The neighborhood was laid out into regular city lots with a grid street pattern in the 1880s. Construction activity between then and the turn of the 20th century accounts for 15 percent of the Stratfield Historic District's buildings (38 out of 250 structures) and set a high standard for subsequent development New interest was shown in the early Colonial history of the area — a pre-Revolutionary cemetery was refurbished in 1879 and an ancient militia drilling ground at North and Brooklawn Avenues was procured by the city and turned into a park in 1887. One Colonial saltbox on North Avenue (reputed to have been a stopping place of George Washington) was elaborately remodeled in the Queen Anne style, but for the most part old homesteads were held in lower esteem than other remainders and were removed for the construction of larger and more modern houses.
Today the Clinton Park Militia Ground is a small (one acre) city park, undistinguished except for a stone monument commemorating the 1936 Centennial of the incorporation of Bridgeport as a city. To the northwest, the Stratfield Burying Ground is surrounded by a rustic stone wall built by the Daughters of the American Revolution in the first years of the 20th century. Many of its early gravestones (they generally date from between 1680 and 1820) have been restored recently as a project of the city's Bicentennial Commission. One other Colonial relic, a Franklin milestone, was reset by the D.A.R. in 1913 and stands in front of 2345 North Avenue.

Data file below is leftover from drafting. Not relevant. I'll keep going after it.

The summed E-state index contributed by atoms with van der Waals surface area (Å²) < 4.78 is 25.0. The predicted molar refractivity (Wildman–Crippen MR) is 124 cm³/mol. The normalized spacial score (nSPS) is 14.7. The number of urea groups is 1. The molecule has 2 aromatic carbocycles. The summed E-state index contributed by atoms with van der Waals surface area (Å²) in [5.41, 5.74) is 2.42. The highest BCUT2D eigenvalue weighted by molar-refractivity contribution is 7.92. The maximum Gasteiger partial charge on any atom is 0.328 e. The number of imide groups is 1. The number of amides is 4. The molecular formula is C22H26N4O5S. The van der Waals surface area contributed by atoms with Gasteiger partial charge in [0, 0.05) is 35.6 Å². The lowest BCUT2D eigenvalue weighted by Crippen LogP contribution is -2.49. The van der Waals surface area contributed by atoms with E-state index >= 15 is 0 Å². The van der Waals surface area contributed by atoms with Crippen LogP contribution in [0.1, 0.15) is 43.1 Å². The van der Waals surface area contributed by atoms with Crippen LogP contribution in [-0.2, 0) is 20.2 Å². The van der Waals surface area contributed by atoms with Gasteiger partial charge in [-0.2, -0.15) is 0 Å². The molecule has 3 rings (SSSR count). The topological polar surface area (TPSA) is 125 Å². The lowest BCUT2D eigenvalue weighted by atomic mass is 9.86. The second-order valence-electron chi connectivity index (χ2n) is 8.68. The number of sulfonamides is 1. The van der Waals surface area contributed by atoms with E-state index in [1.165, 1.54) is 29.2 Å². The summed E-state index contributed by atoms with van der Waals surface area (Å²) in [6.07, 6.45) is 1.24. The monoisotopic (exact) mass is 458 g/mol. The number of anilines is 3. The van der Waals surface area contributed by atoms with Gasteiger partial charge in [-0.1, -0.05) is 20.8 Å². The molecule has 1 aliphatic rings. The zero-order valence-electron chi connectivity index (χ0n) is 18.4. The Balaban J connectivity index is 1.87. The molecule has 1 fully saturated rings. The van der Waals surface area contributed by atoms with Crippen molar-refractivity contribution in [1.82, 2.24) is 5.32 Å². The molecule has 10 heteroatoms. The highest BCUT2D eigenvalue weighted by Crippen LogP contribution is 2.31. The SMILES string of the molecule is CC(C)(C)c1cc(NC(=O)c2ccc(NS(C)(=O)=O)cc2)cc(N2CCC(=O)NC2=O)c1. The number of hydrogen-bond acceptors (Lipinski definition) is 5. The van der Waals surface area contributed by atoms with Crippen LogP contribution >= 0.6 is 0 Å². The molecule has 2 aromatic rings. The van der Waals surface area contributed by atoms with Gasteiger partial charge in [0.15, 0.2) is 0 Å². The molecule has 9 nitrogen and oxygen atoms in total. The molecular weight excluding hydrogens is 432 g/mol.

By 1900 Stratfield was established as the most exclusive of Bridgeport's residential neighborhoods, replacing Washington Park, Golden Hill, Seaside Park, and other aging sections. Clinton and Brooklawn Avenues, themselves lined with stately homes, became the main thoroughfare between downtown Bridgeport and an estate district that had begun to develop just north of the district, around Brooklawn Country Club in Fairfield.